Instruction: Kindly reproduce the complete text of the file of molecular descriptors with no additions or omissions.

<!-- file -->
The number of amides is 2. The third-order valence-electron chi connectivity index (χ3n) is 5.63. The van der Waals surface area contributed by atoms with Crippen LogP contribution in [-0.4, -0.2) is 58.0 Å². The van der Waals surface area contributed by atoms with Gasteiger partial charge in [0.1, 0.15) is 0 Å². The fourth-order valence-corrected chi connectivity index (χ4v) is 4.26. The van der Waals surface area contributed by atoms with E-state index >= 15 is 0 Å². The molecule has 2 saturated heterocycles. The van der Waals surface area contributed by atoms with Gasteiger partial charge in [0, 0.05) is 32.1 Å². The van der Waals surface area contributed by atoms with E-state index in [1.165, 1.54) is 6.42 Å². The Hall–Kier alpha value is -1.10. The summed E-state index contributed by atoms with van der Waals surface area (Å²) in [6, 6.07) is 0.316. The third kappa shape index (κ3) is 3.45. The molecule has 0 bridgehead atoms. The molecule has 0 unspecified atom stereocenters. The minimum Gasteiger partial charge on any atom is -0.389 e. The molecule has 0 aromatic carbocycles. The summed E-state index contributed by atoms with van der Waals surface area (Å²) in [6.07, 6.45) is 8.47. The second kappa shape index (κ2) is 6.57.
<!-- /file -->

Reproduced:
The number of amides is 2. The third-order valence-electron chi connectivity index (χ3n) is 5.63. The van der Waals surface area contributed by atoms with Crippen LogP contribution in [-0.4, -0.2) is 58.0 Å². The van der Waals surface area contributed by atoms with Gasteiger partial charge in [0.1, 0.15) is 0 Å². The fourth-order valence-corrected chi connectivity index (χ4v) is 4.26. The van der Waals surface area contributed by atoms with E-state index >= 15 is 0 Å². The molecule has 2 saturated heterocycles. The van der Waals surface area contributed by atoms with Gasteiger partial charge in [0, 0.05) is 32.1 Å². The van der Waals surface area contributed by atoms with E-state index in [1.165, 1.54) is 6.42 Å². The Hall–Kier alpha value is -1.10. The summed E-state index contributed by atoms with van der Waals surface area (Å²) in [6, 6.07) is 0.316. The third kappa shape index (κ3) is 3.45. The molecule has 0 bridgehead atoms. The molecule has 0 unspecified atom stereocenters. The minimum Gasteiger partial charge on any atom is -0.389 e. The molecule has 0 aromatic carbocycles. The summed E-state index contributed by atoms with van der Waals surface area (Å²) in [6.07, 6.45) is 8.47. The second kappa shape index (κ2) is 6.57.